The State Board of Administration (SBA) supports the adoption of internationally recognized governance practices for well-managed corporations including independent boards, transparent board procedures, performance-based executive compensation, accurate accounting and audit practices, and policies covering issues such as succession planning and meaningful shareowner participation. The SBA also expects companies to adopt rigorous stock ownership and retention guidelines, annually seek shareowner ratification of external auditors, and implement well designed incentive plans. As noted in a recent Fitch Ratings research piece, “Assessing an issuer’s governance practice begins with its board of directors. An independent, active, knowledgeable, and committed board of directors signals a robust governance framework. A board that is not committed to fulfilling its fiduciary responsibilities can open the door for ineffective, incompetent, and in some cases, unscrupulous management behavior.”


Corporate Governance Adrift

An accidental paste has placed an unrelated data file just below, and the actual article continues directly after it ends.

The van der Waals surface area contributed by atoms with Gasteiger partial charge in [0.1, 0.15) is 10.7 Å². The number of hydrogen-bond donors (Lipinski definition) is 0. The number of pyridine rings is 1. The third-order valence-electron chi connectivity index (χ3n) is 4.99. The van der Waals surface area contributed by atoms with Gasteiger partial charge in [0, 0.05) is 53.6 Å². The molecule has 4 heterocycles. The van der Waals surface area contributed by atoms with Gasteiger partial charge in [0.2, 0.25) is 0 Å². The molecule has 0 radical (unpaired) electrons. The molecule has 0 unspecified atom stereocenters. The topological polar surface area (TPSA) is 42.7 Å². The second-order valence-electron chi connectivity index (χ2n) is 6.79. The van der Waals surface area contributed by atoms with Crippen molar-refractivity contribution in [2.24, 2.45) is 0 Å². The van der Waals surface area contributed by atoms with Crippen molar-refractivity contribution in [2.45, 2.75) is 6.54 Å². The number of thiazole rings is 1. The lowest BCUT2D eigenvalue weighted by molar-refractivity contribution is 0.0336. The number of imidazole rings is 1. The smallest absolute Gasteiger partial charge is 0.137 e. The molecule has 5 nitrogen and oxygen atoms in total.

Martin Lipton is a founding partner of Wachtell, Lipton, Rosen & Katz, specializing in mergers and acquisitions and matters affecting corporate policy and strategy. This post is based on a Wachtell Lipton firm memorandum.

Having served as a member of the NYSE committee that created the NYSE’s post-Enron corporate governance rules, I have watched with dismay as those rules have been misunderstood, misapplied and polluted by one-size-fits-all “best practices” invented by proxy advisory services and other governance activists. In the recent Hewlett-Packard case, ISS took the position that the participation by the CEO in the search for new directors tainted the process and warranted a recommendation by ISS for a no vote on the reelection of members of Hewlett-Packard’s nominating and governance committee. See March 11, 2011 memo. Apart from the fundamental policy issue as to whether the principal purpose of the board of directors is to monitor the performance of the CEO or to advise as to strategy, the Hewlett-Packard case raises the equally important issue of how the board should function on a day-to-day basis.